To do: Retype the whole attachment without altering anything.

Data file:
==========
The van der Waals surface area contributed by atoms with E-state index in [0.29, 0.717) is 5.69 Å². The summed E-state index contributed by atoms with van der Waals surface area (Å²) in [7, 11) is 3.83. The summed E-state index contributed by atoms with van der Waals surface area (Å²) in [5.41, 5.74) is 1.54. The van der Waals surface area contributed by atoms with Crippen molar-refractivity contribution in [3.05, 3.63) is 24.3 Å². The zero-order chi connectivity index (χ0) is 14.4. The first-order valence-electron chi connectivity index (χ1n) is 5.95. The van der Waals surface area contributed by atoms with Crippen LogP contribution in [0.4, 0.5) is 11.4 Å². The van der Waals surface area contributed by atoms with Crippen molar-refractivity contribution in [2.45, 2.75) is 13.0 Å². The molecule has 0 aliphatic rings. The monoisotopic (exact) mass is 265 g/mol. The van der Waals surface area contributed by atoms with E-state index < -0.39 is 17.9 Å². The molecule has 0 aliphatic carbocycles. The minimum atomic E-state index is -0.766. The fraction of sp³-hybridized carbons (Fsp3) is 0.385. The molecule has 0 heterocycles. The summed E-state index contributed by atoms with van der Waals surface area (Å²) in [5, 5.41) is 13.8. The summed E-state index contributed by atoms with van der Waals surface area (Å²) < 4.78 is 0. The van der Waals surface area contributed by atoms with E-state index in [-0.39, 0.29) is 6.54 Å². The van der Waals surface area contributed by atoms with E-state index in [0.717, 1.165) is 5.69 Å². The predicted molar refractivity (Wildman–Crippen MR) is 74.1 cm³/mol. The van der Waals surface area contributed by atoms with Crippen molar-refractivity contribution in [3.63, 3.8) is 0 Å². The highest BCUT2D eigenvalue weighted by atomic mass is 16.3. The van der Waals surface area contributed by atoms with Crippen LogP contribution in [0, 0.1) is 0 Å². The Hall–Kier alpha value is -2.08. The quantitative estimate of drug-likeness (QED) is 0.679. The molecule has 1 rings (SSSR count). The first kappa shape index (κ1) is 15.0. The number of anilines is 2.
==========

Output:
The van der Waals surface area contributed by atoms with E-state index in [0.29, 0.717) is 5.69 Å². The summed E-state index contributed by atoms with van der Waals surface area (Å²) in [7, 11) is 3.83. The summed E-state index contributed by atoms with van der Waals surface area (Å²) in [5.41, 5.74) is 1.54. The van der Waals surface area contributed by atoms with Crippen molar-refractivity contribution in [3.05, 3.63) is 24.3 Å². The zero-order chi connectivity index (χ0) is 14.4. The first-order valence-electron chi connectivity index (χ1n) is 5.95. The van der Waals surface area contributed by atoms with Crippen LogP contribution in [0.4, 0.5) is 11.4 Å². The van der Waals surface area contributed by atoms with Crippen molar-refractivity contribution in [2.45, 2.75) is 13.0 Å². The molecule has 0 aliphatic rings. The monoisotopic (exact) mass is 265 g/mol. The van der Waals surface area contributed by atoms with E-state index < -0.39 is 17.9 Å². The molecule has 0 aliphatic carbocycles. The minimum atomic E-state index is -0.766. The fraction of sp³-hybridized carbons (Fsp3) is 0.385. The molecule has 0 heterocycles. The summed E-state index contributed by atoms with van der Waals surface area (Å²) in [5, 5.41) is 13.8. The summed E-state index contributed by atoms with van der Waals surface area (Å²) < 4.78 is 0. The van der Waals surface area contributed by atoms with E-state index in [-0.39, 0.29) is 6.54 Å². The van der Waals surface area contributed by atoms with E-state index in [0.717, 1.165) is 5.69 Å². The predicted molar refractivity (Wildman–Crippen MR) is 74.1 cm³/mol. The van der Waals surface area contributed by atoms with Crippen molar-refractivity contribution in [3.63, 3.8) is 0 Å². The highest BCUT2D eigenvalue weighted by atomic mass is 16.3. The van der Waals surface area contributed by atoms with Crippen LogP contribution in [0, 0.1) is 0 Å². The Hall–Kier alpha value is -2.08. The quantitative estimate of drug-likeness (QED) is 0.679. The molecule has 1 rings (SSSR count). The first kappa shape index (κ1) is 15.0. The number of anilines is 2.